When we use the Snackbar component, we can create different variations of it, and that depends on the provided configuration. We can create a configuration in two ways using the global configuration or separately for each snack bar. For more information about this component, you can read the official documentation. In our case, we are going to use a global configuration by modifying the AddMudService method:

builder.Services.AddMudServices(config =>
{
    config.SnackbarConfiguration.PositionClass = Defaults.Classes.Position.TopRight;
    config.SnackbarConfiguration.SnackbarVariant = Variant.Filled;
    config.SnackbarConfiguration.ShowCloseIcon = true;
    config.SnackbarConfiguration.MaxDisplayedSnackbars = 1;
});

These are just several self-explanatory properties that we configure as a global configuration for our Snackbar component. You can find a lot more of these properties and feel free to explore them even further.

Then, we are going to inject the ISnackbar interface inside the ImageUpload.razor.cs file:

[Inject]
public ISnackbar Snackbar { get; set; }

And call our snack bar once the upload action is finished:

private async Task UploadImage(InputFileChangeEventArgs e)
{
    var imageFiles = e.GetMultipleFiles();
    foreach (var imageFile in imageFiles)
    {
        ...
    }

    Snackbar.Add("Image uploaded successfully.", Severity.Info);
}

That’s it.

We can start our app and try uploading a single image:

Snackbar component in the Blazor Material Form

As soon as we upload it, we are going to see our snack bar notification.

Adding a Dialog Notification

To use the Dialog component in our project, we have to register the IDialogService interface, which we already did with the AddMudServices method, and add the MudDialogProvider in the MainLayout.razor file:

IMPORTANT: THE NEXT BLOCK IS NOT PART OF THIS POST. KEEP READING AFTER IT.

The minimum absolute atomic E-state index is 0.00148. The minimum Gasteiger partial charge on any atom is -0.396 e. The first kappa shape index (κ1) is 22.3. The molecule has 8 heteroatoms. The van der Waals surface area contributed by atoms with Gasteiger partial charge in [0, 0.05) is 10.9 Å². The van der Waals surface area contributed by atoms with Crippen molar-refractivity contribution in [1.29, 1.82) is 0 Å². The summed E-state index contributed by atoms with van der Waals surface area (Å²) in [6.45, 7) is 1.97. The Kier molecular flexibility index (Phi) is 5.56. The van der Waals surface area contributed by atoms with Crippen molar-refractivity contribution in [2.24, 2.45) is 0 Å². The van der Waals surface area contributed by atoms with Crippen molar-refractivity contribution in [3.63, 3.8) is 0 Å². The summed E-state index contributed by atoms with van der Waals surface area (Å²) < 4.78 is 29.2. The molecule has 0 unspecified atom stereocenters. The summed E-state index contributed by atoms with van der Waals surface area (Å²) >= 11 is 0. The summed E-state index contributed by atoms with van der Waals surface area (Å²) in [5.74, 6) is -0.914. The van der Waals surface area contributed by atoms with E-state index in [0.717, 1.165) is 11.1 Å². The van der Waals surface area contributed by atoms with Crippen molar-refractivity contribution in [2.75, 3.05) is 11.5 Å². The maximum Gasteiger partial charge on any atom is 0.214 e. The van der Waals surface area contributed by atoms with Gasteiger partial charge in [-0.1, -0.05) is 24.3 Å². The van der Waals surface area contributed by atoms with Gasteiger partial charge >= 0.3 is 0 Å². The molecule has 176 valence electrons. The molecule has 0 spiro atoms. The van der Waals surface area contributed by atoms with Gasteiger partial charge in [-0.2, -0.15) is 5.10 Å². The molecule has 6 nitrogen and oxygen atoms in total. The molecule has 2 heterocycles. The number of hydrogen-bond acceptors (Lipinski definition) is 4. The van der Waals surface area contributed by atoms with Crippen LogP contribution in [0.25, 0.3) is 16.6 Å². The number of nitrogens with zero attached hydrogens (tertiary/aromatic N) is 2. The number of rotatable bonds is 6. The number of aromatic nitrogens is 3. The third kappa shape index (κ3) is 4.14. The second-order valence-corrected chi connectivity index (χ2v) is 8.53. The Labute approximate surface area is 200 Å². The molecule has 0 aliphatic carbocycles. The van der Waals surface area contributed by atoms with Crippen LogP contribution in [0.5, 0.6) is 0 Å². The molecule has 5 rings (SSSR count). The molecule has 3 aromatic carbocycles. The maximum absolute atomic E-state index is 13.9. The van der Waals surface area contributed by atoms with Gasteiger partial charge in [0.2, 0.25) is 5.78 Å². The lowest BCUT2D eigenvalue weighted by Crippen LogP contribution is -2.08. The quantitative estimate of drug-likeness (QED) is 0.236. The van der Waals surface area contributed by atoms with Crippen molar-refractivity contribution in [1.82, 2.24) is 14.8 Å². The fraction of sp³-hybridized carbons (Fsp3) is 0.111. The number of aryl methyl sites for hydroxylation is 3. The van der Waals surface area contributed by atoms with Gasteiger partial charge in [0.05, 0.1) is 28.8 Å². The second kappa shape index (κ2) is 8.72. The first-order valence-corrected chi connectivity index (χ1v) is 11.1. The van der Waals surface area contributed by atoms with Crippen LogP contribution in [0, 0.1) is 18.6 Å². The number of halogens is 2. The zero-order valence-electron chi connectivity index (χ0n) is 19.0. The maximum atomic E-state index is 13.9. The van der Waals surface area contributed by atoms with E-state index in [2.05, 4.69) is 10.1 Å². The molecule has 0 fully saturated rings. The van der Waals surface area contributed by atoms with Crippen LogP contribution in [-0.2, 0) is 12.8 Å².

<MudThemeProvider Theme="_currentTheme" />
<MudSnackbarProvider />
<MudDialogProvider />

As with the Snackbar component, we can set up the configuration globally by modifying the MudDialogProvider component, or locally for each dialog in our project. For our example, we are going to use a global configuration:

<MudDialogProvider Position="DialogPosition.Center" CloseButton="true" 
    DisableBackdropClick="true" />

Here we state that we want to position our dialogs at a center of a screen, add a close button, and disable backdrop click to close the dialog.

Now, in the Shared folder, we are going to create a new component named DialogNotification:

<MudDialog>
    <DialogContent>
        @Content
    </DialogContent>
    <DialogActions>
        <MudButton Color="@ButtonColor" Variant="Variant.Filled" OnClick="Submit">@ButtonText</MudButton>
    </DialogActions>
</MudDialog>

@code {
    [CascadingParameter]
    public MudDialogInstance MudDialog { get; set; }

    [Parameter]
    public string Content { get; set; }
    [Parameter]
    public string ButtonText { get; set; }
    [Parameter]
    public Color ButtonColor { get; set; }

    private void Submit() =>
        MudDialog.Close(DialogResult.Ok(true));
}